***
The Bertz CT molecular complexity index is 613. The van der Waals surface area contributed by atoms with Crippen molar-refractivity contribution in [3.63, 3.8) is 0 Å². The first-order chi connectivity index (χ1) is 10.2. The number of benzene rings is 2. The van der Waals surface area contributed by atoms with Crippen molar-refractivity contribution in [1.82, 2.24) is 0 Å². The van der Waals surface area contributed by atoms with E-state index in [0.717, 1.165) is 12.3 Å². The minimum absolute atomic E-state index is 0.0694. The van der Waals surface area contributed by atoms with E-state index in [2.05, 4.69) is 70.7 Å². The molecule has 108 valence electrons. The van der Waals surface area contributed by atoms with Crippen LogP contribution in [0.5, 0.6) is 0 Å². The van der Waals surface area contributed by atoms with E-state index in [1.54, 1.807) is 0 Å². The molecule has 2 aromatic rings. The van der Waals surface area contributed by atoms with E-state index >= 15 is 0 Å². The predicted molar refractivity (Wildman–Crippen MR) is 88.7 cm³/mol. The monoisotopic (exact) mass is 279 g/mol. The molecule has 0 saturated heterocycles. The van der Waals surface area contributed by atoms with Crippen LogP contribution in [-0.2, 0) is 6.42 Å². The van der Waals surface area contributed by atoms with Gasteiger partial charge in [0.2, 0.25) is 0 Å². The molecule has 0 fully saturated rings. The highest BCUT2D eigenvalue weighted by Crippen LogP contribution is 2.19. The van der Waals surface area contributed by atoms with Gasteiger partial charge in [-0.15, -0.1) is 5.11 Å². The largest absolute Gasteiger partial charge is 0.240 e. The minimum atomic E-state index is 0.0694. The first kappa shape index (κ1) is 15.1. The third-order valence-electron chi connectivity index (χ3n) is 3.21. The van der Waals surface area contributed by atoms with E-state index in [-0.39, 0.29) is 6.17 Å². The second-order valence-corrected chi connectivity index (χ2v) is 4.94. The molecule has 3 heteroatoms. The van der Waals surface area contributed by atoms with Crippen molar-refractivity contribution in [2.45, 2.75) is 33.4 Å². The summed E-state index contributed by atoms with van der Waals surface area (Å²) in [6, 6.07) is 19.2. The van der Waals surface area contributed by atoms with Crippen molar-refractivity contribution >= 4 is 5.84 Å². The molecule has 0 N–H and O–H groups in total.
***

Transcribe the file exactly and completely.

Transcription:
The Bertz CT molecular complexity index is 613. The van der Waals surface area contributed by atoms with Crippen molar-refractivity contribution in [3.63, 3.8) is 0 Å². The first-order chi connectivity index (χ1) is 10.2. The number of benzene rings is 2. The van der Waals surface area contributed by atoms with Crippen molar-refractivity contribution in [1.82, 2.24) is 0 Å². The van der Waals surface area contributed by atoms with E-state index in [0.717, 1.165) is 12.3 Å². The minimum absolute atomic E-state index is 0.0694. The van der Waals surface area contributed by atoms with E-state index in [2.05, 4.69) is 70.7 Å². The molecule has 108 valence electrons. The van der Waals surface area contributed by atoms with Crippen LogP contribution in [0.5, 0.6) is 0 Å². The van der Waals surface area contributed by atoms with E-state index in [1.54, 1.807) is 0 Å². The molecule has 2 aromatic rings. The van der Waals surface area contributed by atoms with E-state index >= 15 is 0 Å². The predicted molar refractivity (Wildman–Crippen MR) is 88.7 cm³/mol. The monoisotopic (exact) mass is 279 g/mol. The molecule has 0 saturated heterocycles. The van der Waals surface area contributed by atoms with Crippen LogP contribution in [-0.2, 0) is 6.42 Å². The van der Waals surface area contributed by atoms with Gasteiger partial charge in [0.2, 0.25) is 0 Å². The molecule has 0 fully saturated rings. The highest BCUT2D eigenvalue weighted by Crippen LogP contribution is 2.19. The van der Waals surface area contributed by atoms with Gasteiger partial charge in [-0.15, -0.1) is 5.11 Å². The largest absolute Gasteiger partial charge is 0.240 e. The minimum atomic E-state index is 0.0694. The first kappa shape index (κ1) is 15.1. The third-order valence-electron chi connectivity index (χ3n) is 3.21. The van der Waals surface area contributed by atoms with E-state index in [-0.39, 0.29) is 6.17 Å². The second-order valence-corrected chi connectivity index (χ2v) is 4.94. The molecule has 3 heteroatoms. The van der Waals surface area contributed by atoms with Crippen molar-refractivity contribution in [2.45, 2.75) is 33.4 Å². The summed E-state index contributed by atoms with van der Waals surface area (Å²) in [6, 6.07) is 19.2. The van der Waals surface area contributed by atoms with Crippen molar-refractivity contribution >= 4 is 5.84 Å². The molecule has 0 N–H and O–H groups in total.